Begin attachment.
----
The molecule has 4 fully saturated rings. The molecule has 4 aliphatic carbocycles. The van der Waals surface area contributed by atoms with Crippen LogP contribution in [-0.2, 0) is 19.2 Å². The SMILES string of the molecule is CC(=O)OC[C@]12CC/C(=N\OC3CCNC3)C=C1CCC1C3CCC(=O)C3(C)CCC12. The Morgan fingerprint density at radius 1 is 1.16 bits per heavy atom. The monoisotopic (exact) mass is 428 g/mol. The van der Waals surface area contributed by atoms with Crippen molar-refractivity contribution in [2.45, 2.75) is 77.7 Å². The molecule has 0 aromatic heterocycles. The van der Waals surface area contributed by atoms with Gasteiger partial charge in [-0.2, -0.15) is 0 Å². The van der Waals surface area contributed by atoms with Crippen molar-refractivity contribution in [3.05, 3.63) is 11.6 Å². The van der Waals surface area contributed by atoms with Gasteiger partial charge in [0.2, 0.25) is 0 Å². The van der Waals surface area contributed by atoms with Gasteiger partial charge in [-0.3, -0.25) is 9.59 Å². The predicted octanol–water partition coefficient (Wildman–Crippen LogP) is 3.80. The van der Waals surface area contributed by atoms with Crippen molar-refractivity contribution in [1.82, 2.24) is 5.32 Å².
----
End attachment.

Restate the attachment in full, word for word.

The molecule has 4 fully saturated rings. The molecule has 4 aliphatic carbocycles. The van der Waals surface area contributed by atoms with Crippen LogP contribution in [-0.2, 0) is 19.2 Å². The SMILES string of the molecule is CC(=O)OC[C@]12CC/C(=N\OC3CCNC3)C=C1CCC1C3CCC(=O)C3(C)CCC12. The Morgan fingerprint density at radius 1 is 1.16 bits per heavy atom. The monoisotopic (exact) mass is 428 g/mol. The van der Waals surface area contributed by atoms with Crippen molar-refractivity contribution in [2.45, 2.75) is 77.7 Å². The molecule has 0 aromatic heterocycles. The van der Waals surface area contributed by atoms with Gasteiger partial charge in [-0.2, -0.15) is 0 Å². The van der Waals surface area contributed by atoms with Crippen molar-refractivity contribution in [3.05, 3.63) is 11.6 Å². The van der Waals surface area contributed by atoms with Gasteiger partial charge in [0.2, 0.25) is 0 Å². The van der Waals surface area contributed by atoms with Gasteiger partial charge in [-0.3, -0.25) is 9.59 Å². The predicted octanol–water partition coefficient (Wildman–Crippen LogP) is 3.80. The van der Waals surface area contributed by atoms with Crippen molar-refractivity contribution in [1.82, 2.24) is 5.32 Å².